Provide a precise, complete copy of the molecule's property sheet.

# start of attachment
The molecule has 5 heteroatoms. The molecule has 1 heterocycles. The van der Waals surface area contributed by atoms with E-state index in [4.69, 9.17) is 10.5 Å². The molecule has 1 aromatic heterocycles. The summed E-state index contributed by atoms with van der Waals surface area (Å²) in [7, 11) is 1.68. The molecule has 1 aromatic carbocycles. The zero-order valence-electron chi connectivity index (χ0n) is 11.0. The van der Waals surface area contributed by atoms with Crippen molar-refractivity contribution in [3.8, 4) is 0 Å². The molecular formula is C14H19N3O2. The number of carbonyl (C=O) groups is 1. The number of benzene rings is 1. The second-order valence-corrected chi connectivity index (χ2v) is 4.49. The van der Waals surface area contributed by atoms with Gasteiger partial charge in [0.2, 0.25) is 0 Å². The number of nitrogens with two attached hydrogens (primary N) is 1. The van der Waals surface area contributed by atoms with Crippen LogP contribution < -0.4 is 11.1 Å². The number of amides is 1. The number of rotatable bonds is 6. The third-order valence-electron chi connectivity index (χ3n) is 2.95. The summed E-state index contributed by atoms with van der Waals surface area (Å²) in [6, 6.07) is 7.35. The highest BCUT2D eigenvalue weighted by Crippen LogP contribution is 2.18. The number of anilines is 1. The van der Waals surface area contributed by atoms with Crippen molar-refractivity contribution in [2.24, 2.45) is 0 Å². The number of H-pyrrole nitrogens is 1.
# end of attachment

The molecule has 5 heteroatoms. The molecule has 1 heterocycles. The van der Waals surface area contributed by atoms with E-state index in [4.69, 9.17) is 10.5 Å². The molecule has 1 aromatic heterocycles. The summed E-state index contributed by atoms with van der Waals surface area (Å²) in [7, 11) is 1.68. The molecule has 1 aromatic carbocycles. The zero-order valence-electron chi connectivity index (χ0n) is 11.0. The van der Waals surface area contributed by atoms with Crippen molar-refractivity contribution in [3.8, 4) is 0 Å². The molecular formula is C14H19N3O2. The number of carbonyl (C=O) groups is 1. The number of benzene rings is 1. The second-order valence-corrected chi connectivity index (χ2v) is 4.49. The van der Waals surface area contributed by atoms with Gasteiger partial charge in [0.2, 0.25) is 0 Å². The number of nitrogens with two attached hydrogens (primary N) is 1. The van der Waals surface area contributed by atoms with Crippen LogP contribution < -0.4 is 11.1 Å². The number of amides is 1. The number of rotatable bonds is 6. The third-order valence-electron chi connectivity index (χ3n) is 2.95. The summed E-state index contributed by atoms with van der Waals surface area (Å²) in [6, 6.07) is 7.35. The highest BCUT2D eigenvalue weighted by Crippen LogP contribution is 2.18. The number of anilines is 1. The van der Waals surface area contributed by atoms with Crippen molar-refractivity contribution in [2.24, 2.45) is 0 Å². The number of H-pyrrole nitrogens is 1.